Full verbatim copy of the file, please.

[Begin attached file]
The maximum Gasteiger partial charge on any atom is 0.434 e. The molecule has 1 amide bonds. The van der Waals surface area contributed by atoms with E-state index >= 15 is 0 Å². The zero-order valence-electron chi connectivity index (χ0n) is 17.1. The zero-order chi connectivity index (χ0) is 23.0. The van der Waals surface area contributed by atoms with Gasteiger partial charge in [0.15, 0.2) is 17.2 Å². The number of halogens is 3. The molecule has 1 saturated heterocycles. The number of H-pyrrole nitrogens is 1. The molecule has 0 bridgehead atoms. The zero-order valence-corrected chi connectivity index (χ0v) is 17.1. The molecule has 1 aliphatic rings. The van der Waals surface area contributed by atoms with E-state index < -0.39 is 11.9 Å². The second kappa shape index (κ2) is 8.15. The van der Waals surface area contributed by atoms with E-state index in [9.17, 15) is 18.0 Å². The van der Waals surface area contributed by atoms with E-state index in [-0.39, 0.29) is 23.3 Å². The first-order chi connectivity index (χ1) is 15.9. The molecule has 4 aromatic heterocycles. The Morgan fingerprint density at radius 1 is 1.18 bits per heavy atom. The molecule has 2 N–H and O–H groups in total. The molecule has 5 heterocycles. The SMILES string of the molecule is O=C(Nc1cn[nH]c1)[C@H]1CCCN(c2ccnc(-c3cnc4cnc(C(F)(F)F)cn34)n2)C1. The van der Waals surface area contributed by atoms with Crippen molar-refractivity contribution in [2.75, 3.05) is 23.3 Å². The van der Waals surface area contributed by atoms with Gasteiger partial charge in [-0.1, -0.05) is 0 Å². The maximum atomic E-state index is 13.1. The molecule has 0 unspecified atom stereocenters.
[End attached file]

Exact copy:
The maximum Gasteiger partial charge on any atom is 0.434 e. The molecule has 1 amide bonds. The van der Waals surface area contributed by atoms with E-state index >= 15 is 0 Å². The zero-order valence-electron chi connectivity index (χ0n) is 17.1. The zero-order chi connectivity index (χ0) is 23.0. The van der Waals surface area contributed by atoms with Gasteiger partial charge in [0.15, 0.2) is 17.2 Å². The number of halogens is 3. The molecule has 1 saturated heterocycles. The number of H-pyrrole nitrogens is 1. The molecule has 0 bridgehead atoms. The zero-order valence-corrected chi connectivity index (χ0v) is 17.1. The molecule has 1 aliphatic rings. The van der Waals surface area contributed by atoms with E-state index < -0.39 is 11.9 Å². The second kappa shape index (κ2) is 8.15. The van der Waals surface area contributed by atoms with E-state index in [9.17, 15) is 18.0 Å². The van der Waals surface area contributed by atoms with E-state index in [-0.39, 0.29) is 23.3 Å². The first-order chi connectivity index (χ1) is 15.9. The molecule has 4 aromatic heterocycles. The Morgan fingerprint density at radius 1 is 1.18 bits per heavy atom. The molecule has 2 N–H and O–H groups in total. The molecule has 5 heterocycles. The SMILES string of the molecule is O=C(Nc1cn[nH]c1)[C@H]1CCCN(c2ccnc(-c3cnc4cnc(C(F)(F)F)cn34)n2)C1. The van der Waals surface area contributed by atoms with Crippen molar-refractivity contribution in [2.75, 3.05) is 23.3 Å². The van der Waals surface area contributed by atoms with Gasteiger partial charge in [-0.1, -0.05) is 0 Å². The maximum atomic E-state index is 13.1. The molecule has 0 unspecified atom stereocenters.